Growth of the Balkan economies will average 1-2% in 2013, according to the Economist Intelligence Unit (EIU), senior analyst Joan Hoey said on Oct 17 at the EU-Balkan Summit in Sofia, organised by The Economist. The EIU expects growth to accelerate in 2014.
The EIU forecast Bulgaria's GDP to expand by 0.6% in 2013. Hoey did not provide more country-specific details besides saying that this year Croatia will be the only country from the region with negative growth.
Hoey underscored that in 2009 the Balkan region was hit badly by the global financial crisis, making the region the worst performer amongst emerging market areas. She emphasised that Bulgaria and Romania were hit particularly hard by the crisis as in 2009 Bulgaria's economy contracted by a real 5.5% and that of Romania - by 6.8%. In the period from 2010 to 2012, growth stagnated at about 1% per year in both countries.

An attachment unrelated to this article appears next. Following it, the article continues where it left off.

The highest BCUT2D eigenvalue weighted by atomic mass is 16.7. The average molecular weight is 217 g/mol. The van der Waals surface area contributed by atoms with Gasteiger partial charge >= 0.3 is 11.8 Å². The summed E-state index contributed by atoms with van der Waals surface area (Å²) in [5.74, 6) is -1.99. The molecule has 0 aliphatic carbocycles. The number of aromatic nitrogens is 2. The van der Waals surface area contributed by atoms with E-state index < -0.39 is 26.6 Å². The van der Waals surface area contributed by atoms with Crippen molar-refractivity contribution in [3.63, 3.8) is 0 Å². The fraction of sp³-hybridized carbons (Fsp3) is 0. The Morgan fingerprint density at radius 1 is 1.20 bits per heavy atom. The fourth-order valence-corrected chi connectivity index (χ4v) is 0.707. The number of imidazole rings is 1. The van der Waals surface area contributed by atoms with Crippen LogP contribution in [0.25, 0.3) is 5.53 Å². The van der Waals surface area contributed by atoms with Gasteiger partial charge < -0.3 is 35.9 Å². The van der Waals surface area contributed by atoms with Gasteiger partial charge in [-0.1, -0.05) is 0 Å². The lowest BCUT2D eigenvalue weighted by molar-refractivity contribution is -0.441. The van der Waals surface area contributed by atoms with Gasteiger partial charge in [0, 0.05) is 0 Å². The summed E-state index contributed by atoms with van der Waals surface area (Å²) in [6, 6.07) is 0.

According to the EIU, the ongoing recession in the Eurozone is acting as a brake on economic activity in the Balkan region through weaker trade, investment and financing. Exports and industrial output have weakened and business and consumer sentiments are fragile. In addition to faltering external demand, domestic demand has remained anaemic.
External bank loans and FDI, both of which helped drive growth in the pre-crisis period are now likely to remain subdued. Furthermore, exposure to the Eurozone crisis is magnified by the fact that the Balkan economies have extensive links with crisis-hit Greece, Hoey said.
As far as stability is concerned, the EIU rates as high the risk of social unrest in many of the counties in the region because of high unemployment, poverty and ethnic tensions.
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